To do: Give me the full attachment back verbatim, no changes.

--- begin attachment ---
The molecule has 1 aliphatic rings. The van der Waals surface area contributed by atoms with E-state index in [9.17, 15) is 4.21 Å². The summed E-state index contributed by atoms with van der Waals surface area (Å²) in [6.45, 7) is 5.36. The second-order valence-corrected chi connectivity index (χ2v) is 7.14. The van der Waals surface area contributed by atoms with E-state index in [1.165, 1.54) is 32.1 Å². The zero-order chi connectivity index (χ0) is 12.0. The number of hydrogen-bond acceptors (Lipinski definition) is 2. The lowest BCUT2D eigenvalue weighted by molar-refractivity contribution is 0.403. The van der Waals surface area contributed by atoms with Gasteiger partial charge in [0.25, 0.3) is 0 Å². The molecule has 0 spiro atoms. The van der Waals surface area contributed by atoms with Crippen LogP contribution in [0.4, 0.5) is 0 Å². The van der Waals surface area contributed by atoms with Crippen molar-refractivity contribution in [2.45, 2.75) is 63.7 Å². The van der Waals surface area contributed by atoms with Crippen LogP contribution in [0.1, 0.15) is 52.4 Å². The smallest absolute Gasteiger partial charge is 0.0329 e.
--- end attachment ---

The molecule has 1 aliphatic rings. The van der Waals surface area contributed by atoms with E-state index in [9.17, 15) is 4.21 Å². The summed E-state index contributed by atoms with van der Waals surface area (Å²) in [6.45, 7) is 5.36. The second-order valence-corrected chi connectivity index (χ2v) is 7.14. The van der Waals surface area contributed by atoms with E-state index in [1.165, 1.54) is 32.1 Å². The zero-order chi connectivity index (χ0) is 12.0. The number of hydrogen-bond acceptors (Lipinski definition) is 2. The lowest BCUT2D eigenvalue weighted by molar-refractivity contribution is 0.403. The van der Waals surface area contributed by atoms with Gasteiger partial charge in [0.25, 0.3) is 0 Å². The molecule has 0 spiro atoms. The van der Waals surface area contributed by atoms with Crippen LogP contribution in [0.4, 0.5) is 0 Å². The van der Waals surface area contributed by atoms with Crippen molar-refractivity contribution in [2.45, 2.75) is 63.7 Å². The van der Waals surface area contributed by atoms with Crippen LogP contribution in [0.1, 0.15) is 52.4 Å². The smallest absolute Gasteiger partial charge is 0.0329 e.